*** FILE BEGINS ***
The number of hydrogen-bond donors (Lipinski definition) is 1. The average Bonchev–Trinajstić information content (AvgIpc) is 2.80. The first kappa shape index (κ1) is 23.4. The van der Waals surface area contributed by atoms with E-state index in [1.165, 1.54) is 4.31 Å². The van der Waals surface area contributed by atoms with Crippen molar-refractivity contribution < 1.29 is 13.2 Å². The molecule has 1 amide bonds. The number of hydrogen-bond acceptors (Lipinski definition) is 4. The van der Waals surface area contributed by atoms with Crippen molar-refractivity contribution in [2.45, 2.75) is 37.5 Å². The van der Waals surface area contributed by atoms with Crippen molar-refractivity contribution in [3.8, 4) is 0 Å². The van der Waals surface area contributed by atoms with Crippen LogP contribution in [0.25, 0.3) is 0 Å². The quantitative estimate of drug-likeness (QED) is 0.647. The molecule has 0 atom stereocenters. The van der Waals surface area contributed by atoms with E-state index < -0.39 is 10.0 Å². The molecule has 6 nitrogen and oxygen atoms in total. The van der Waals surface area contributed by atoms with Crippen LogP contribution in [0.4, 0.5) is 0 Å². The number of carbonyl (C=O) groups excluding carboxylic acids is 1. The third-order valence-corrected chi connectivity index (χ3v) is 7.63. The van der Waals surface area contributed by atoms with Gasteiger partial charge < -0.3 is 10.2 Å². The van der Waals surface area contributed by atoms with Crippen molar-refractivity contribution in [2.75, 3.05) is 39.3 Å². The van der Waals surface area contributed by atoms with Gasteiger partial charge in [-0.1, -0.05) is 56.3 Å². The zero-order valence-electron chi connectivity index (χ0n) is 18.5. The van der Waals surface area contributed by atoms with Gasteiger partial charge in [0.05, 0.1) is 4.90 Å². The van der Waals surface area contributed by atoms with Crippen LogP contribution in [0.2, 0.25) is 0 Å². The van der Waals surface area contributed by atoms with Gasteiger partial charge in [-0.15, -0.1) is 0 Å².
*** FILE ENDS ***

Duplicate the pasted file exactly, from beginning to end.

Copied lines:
The number of hydrogen-bond donors (Lipinski definition) is 1. The average Bonchev–Trinajstić information content (AvgIpc) is 2.80. The first kappa shape index (κ1) is 23.4. The van der Waals surface area contributed by atoms with E-state index in [1.165, 1.54) is 4.31 Å². The van der Waals surface area contributed by atoms with Crippen molar-refractivity contribution < 1.29 is 13.2 Å². The molecule has 1 amide bonds. The number of hydrogen-bond acceptors (Lipinski definition) is 4. The van der Waals surface area contributed by atoms with Crippen molar-refractivity contribution in [2.45, 2.75) is 37.5 Å². The van der Waals surface area contributed by atoms with Crippen molar-refractivity contribution in [3.8, 4) is 0 Å². The van der Waals surface area contributed by atoms with Crippen LogP contribution in [0.25, 0.3) is 0 Å². The quantitative estimate of drug-likeness (QED) is 0.647. The molecule has 0 atom stereocenters. The van der Waals surface area contributed by atoms with E-state index < -0.39 is 10.0 Å². The molecule has 6 nitrogen and oxygen atoms in total. The van der Waals surface area contributed by atoms with Crippen LogP contribution in [0.4, 0.5) is 0 Å². The number of carbonyl (C=O) groups excluding carboxylic acids is 1. The third-order valence-corrected chi connectivity index (χ3v) is 7.63. The van der Waals surface area contributed by atoms with Gasteiger partial charge < -0.3 is 10.2 Å². The van der Waals surface area contributed by atoms with Crippen molar-refractivity contribution in [2.75, 3.05) is 39.3 Å². The van der Waals surface area contributed by atoms with Gasteiger partial charge in [-0.1, -0.05) is 56.3 Å². The zero-order valence-electron chi connectivity index (χ0n) is 18.5. The van der Waals surface area contributed by atoms with Gasteiger partial charge in [0.05, 0.1) is 4.90 Å². The van der Waals surface area contributed by atoms with Crippen LogP contribution in [0.2, 0.25) is 0 Å². The van der Waals surface area contributed by atoms with Gasteiger partial charge in [-0.15, -0.1) is 0 Å².